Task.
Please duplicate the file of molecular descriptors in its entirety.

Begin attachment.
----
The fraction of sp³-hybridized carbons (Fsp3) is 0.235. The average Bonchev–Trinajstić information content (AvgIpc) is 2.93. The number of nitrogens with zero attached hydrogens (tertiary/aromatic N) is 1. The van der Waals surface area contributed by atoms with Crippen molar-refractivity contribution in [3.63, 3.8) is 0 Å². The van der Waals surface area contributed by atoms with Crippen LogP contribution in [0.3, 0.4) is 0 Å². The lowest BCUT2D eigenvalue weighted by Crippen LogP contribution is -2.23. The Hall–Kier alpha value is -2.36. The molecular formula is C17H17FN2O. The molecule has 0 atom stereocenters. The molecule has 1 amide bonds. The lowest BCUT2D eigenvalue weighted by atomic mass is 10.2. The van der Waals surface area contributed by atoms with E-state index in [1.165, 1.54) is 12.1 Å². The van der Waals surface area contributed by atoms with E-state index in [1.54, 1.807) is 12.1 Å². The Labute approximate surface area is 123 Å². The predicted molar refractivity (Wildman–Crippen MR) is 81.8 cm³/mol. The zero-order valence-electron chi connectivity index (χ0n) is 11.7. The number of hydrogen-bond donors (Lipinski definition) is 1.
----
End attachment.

The fraction of sp³-hybridized carbons (Fsp3) is 0.235. The average Bonchev–Trinajstić information content (AvgIpc) is 2.93. The number of nitrogens with zero attached hydrogens (tertiary/aromatic N) is 1. The van der Waals surface area contributed by atoms with Crippen molar-refractivity contribution in [3.63, 3.8) is 0 Å². The van der Waals surface area contributed by atoms with Crippen LogP contribution in [0.3, 0.4) is 0 Å². The lowest BCUT2D eigenvalue weighted by Crippen LogP contribution is -2.23. The Hall–Kier alpha value is -2.36. The molecular formula is C17H17FN2O. The molecule has 0 atom stereocenters. The molecule has 1 amide bonds. The lowest BCUT2D eigenvalue weighted by atomic mass is 10.2. The van der Waals surface area contributed by atoms with E-state index in [1.165, 1.54) is 12.1 Å². The van der Waals surface area contributed by atoms with E-state index in [1.54, 1.807) is 12.1 Å². The Labute approximate surface area is 123 Å². The predicted molar refractivity (Wildman–Crippen MR) is 81.8 cm³/mol. The zero-order valence-electron chi connectivity index (χ0n) is 11.7. The number of hydrogen-bond donors (Lipinski definition) is 1.